- The burden to identify beneficial ownership will largely lie on the legal entity customer and not on the financial institution, however, institutions will want to consider implementing risk-based policies to assess the reliability and avoid over-reliance on a customer’s representation.
- Financial institutions will not be categorically required to gather beneficial ownership information for accounts established before the applicability date, however, they should consider collecting beneficial ownership information for existing accounts on a risk-basis.
- All accounts opened on or after the deadline date will need to apply these new rules to them. Financial institutions are still expected to gather beneficial ownership information during routine monitoring for accounts opened prior to the deadline date.
The two main takeaways from FinCEN’s new “Fifth Pillar”, which codifies existing obligations:
- Financial institutions must understand the nature and purpose of all customer relationships for the purpose of developing a customer risk profile;
- Financial institutions must conduct ongoing monitoring to identify and report suspicious transactions and, on a risk-basis, maintain and update customer information.
Before, these two elements were implicitly required within an institution’s suspicious activity reporting obligations. However, it would be wise for financial institutions to update their internal procedures to satisfy these obligations.
Furthermore, FinCEN has emphasized that beneficial ownership information should be treated similarly to a customer identification program this would help to ensure compliance with other sanction’s requirements such as OFAC’s 50 percent rule. Beneficial owner information could also be useful in helping financial institutions to detect whether transactions are “by” or on “behalf” of the same person.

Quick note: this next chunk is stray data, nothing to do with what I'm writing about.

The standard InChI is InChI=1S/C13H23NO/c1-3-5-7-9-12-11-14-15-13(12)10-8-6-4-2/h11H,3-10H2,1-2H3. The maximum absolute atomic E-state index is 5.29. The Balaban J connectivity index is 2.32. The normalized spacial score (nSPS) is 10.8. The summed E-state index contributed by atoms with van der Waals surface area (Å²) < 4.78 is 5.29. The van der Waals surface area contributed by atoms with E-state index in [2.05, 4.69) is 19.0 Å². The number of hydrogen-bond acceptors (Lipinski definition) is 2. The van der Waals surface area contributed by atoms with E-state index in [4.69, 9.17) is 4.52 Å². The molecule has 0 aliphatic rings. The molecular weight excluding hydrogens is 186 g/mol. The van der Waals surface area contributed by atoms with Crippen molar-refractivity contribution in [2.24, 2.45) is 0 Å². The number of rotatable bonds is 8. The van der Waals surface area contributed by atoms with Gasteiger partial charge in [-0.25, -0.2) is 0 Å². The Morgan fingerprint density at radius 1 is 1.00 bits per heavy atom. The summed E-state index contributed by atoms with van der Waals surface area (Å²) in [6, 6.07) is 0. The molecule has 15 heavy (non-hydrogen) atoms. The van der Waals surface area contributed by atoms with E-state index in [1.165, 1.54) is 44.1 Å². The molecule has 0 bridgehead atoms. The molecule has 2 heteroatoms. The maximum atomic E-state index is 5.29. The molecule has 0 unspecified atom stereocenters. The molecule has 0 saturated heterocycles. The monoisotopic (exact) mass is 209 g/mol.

Key focuses of the European Union’s CDD requirements.
- The Fourth AML Directive, which member states have to comply with by June 2017, will also strengthen existing CDD and beneficial ownership requirements.
- EU member states have to establish central registers of beneficial owners and make them accessible to financial institutions and other designated parties.
- Member states have the authority to set lower beneficial ownership thresholds than the currently mandated threshold of an interest exceeding 25 percent.
The EU’s CDD requirements differ in certain respects from FinCEN’s final rule:
- The EU requirements are centered around a risk-based approached, whereas FinCEN provides specific requirements.
- Although both use “ownership” and “control” thresholds to define beneficial owners, FinCEN’s requires that only one individual be identified under the “control” threshold while the fourth directive does not specify how many need to be identified. For instance, where multiple individuals may exercise control over a legal entity a financial institution in the EU may have to identify more than one individual under the “control” threshold in accordance with the institution’s assessment of risk.
- The fourth directive also does not specifically provide for reasonable reliance on representations made by customers regarding their beneficial owners. This could suggest that EU regulators may expect financial institutions to conduct appropriate risk-based due diligence to independently vet the reliability of the information provided by a customer.
One thing is for sure that financial institutions with global compliance programs this all adds an additional layer of complexity and the differences between U.S. and EU CDD requirements will need to be managed, especially if their approach is to implement the strictest requirements of the jurisdictions in which they operate.
Posted by Paul Hamilton